That’s something I learned when I was starting out in residential roofing sales. I was one of only two women in the entire roofing industry back in those days, and they put me in the Detroit market. I went through lots and lots of product and sales training. I knew everything about the product, and I had all the professional selling skills my colleagues had. But as soon as I went on my first sales call, I realized that wouldn’t be enough.
I walked into my first customer’s office and sat across from him. As soon as I introduced myself and gave him my card, he looked me over and said, “So, what are you going to tell me? Who do you think you are that you’re going to tell me how to put on a roof?”
I didn’t see that coming – they never went over that in sales training.
So, I took a minute and then said, “I’m not here to tell you how to do your job. I’m here to help you understand more about my product and how it may be of interest to you. So, I want to learn more about what you’re doing and talk about the issues you’re having.”
I didn’t give him a pitch. I didn’t drone on about product details.
I established a dialogue. I started building a relationship with the customer.
People buy from people they trust. And you can’t establish trust if you take a one-sided approach, where you’re always talking about how amazing your product is and never stop to listen to the problems they’re facing.
And that’s what it boils down to. Building a relationship with a customer isn’t about dinners and lunches. Those are mostly distractions – it’s much better to cut right to the chase – and most large companies have policies against them anyway. Real relationships are built on honest conversations and mutual understanding. It’s about listening so you can learn what their biggest challenges are and then help them understand how you will help them overcome those challenges.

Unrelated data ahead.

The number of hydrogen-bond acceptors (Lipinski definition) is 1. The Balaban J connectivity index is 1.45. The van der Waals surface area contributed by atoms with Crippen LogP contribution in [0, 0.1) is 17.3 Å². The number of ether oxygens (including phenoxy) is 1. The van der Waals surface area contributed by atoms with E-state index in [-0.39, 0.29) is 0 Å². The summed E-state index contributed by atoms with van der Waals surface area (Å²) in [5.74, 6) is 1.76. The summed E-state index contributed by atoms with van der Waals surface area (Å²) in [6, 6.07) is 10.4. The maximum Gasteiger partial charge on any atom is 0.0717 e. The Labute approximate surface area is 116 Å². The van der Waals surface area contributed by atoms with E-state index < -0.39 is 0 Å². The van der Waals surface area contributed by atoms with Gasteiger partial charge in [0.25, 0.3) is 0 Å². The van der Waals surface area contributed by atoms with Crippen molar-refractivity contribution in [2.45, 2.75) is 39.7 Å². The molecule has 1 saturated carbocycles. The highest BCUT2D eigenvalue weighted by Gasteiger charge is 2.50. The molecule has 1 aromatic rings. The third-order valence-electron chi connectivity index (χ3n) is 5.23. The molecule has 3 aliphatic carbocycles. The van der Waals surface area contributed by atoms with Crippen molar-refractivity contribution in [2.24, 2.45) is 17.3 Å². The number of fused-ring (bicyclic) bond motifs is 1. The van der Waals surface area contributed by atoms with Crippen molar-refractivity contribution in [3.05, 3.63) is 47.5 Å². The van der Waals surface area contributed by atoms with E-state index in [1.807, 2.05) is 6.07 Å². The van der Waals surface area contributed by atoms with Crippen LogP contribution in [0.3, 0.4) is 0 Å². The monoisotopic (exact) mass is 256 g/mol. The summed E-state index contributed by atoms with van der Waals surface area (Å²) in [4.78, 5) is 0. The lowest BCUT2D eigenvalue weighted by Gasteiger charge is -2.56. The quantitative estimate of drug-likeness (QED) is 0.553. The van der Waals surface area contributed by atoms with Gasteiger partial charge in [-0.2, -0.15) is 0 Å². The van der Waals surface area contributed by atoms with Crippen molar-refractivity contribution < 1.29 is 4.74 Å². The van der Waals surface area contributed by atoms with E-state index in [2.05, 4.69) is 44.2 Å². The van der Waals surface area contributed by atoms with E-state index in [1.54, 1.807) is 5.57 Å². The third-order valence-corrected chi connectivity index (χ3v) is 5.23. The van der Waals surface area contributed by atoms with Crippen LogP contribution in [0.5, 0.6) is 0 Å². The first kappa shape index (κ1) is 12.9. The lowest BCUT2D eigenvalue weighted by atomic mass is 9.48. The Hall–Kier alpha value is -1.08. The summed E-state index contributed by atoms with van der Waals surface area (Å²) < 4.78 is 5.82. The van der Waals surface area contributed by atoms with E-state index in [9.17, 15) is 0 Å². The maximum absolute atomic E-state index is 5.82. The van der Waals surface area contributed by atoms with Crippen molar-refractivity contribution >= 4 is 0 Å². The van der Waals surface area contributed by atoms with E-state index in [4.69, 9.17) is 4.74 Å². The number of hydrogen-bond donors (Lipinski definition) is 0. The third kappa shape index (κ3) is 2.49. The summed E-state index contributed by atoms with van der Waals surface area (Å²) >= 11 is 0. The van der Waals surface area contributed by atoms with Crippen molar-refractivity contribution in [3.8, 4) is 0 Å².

Persistence Pays Off
If you’re willing to do your homework, approach the right people and show them how you can offer them support and solve their problems, you have a shot at getting into the large builder market.
But be aware that large builders have an incredibly long sales process. They don’t usually make a change on the fly unless they’re in crisis mode (and even then, they might be a bit slow). In general, you’re looking at four to six months to convert a builder. They go out to bid, they get lumber packages, they inspect the materials, and they do the take-offs, so it takes some time.
Be patient and persistent. At every size, there are builders who just care about price. But that doesn’t mean you have to undercut yourself to get a large builder’s attention. At the end of the day, most of them are looking for support. If you can deliver that, you’ll be well on your way to delivering your products to their job sites.”
If there is anyone you know who may benefit from this article, please forward it to them.